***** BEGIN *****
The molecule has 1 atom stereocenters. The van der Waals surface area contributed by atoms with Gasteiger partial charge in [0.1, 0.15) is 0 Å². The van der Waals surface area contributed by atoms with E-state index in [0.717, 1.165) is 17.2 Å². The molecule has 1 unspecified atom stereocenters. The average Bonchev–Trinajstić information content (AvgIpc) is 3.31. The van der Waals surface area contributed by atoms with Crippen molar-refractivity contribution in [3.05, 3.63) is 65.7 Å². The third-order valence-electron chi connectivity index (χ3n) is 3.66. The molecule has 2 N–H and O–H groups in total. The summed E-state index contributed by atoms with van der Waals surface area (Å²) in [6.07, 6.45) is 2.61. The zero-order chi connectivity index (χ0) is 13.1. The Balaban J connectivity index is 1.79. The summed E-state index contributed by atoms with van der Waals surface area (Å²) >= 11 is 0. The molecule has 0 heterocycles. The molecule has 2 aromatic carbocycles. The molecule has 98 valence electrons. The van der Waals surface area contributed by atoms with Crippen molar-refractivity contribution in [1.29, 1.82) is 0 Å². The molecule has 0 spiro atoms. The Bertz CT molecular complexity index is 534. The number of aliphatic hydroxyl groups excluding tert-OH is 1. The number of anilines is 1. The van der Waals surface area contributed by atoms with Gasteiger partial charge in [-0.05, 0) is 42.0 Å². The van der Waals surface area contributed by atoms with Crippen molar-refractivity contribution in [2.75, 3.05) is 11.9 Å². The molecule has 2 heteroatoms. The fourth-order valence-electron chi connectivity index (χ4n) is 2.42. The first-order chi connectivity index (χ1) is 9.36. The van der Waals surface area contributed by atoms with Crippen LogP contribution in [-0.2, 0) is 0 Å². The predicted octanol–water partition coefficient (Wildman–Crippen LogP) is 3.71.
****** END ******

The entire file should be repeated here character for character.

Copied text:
The molecule has 1 atom stereocenters. The van der Waals surface area contributed by atoms with Gasteiger partial charge in [0.1, 0.15) is 0 Å². The van der Waals surface area contributed by atoms with E-state index in [0.717, 1.165) is 17.2 Å². The molecule has 1 unspecified atom stereocenters. The average Bonchev–Trinajstić information content (AvgIpc) is 3.31. The van der Waals surface area contributed by atoms with Crippen molar-refractivity contribution in [3.05, 3.63) is 65.7 Å². The third-order valence-electron chi connectivity index (χ3n) is 3.66. The molecule has 2 N–H and O–H groups in total. The summed E-state index contributed by atoms with van der Waals surface area (Å²) in [6.07, 6.45) is 2.61. The zero-order chi connectivity index (χ0) is 13.1. The Balaban J connectivity index is 1.79. The summed E-state index contributed by atoms with van der Waals surface area (Å²) >= 11 is 0. The molecule has 0 heterocycles. The molecule has 2 aromatic carbocycles. The molecule has 98 valence electrons. The van der Waals surface area contributed by atoms with Crippen molar-refractivity contribution in [1.29, 1.82) is 0 Å². The molecule has 0 spiro atoms. The Bertz CT molecular complexity index is 534. The number of aliphatic hydroxyl groups excluding tert-OH is 1. The number of anilines is 1. The van der Waals surface area contributed by atoms with Gasteiger partial charge in [-0.05, 0) is 42.0 Å². The van der Waals surface area contributed by atoms with Crippen molar-refractivity contribution in [2.75, 3.05) is 11.9 Å². The molecule has 2 heteroatoms. The fourth-order valence-electron chi connectivity index (χ4n) is 2.42. The first-order chi connectivity index (χ1) is 9.36. The van der Waals surface area contributed by atoms with Crippen LogP contribution in [-0.2, 0) is 0 Å². The predicted octanol–water partition coefficient (Wildman–Crippen LogP) is 3.71.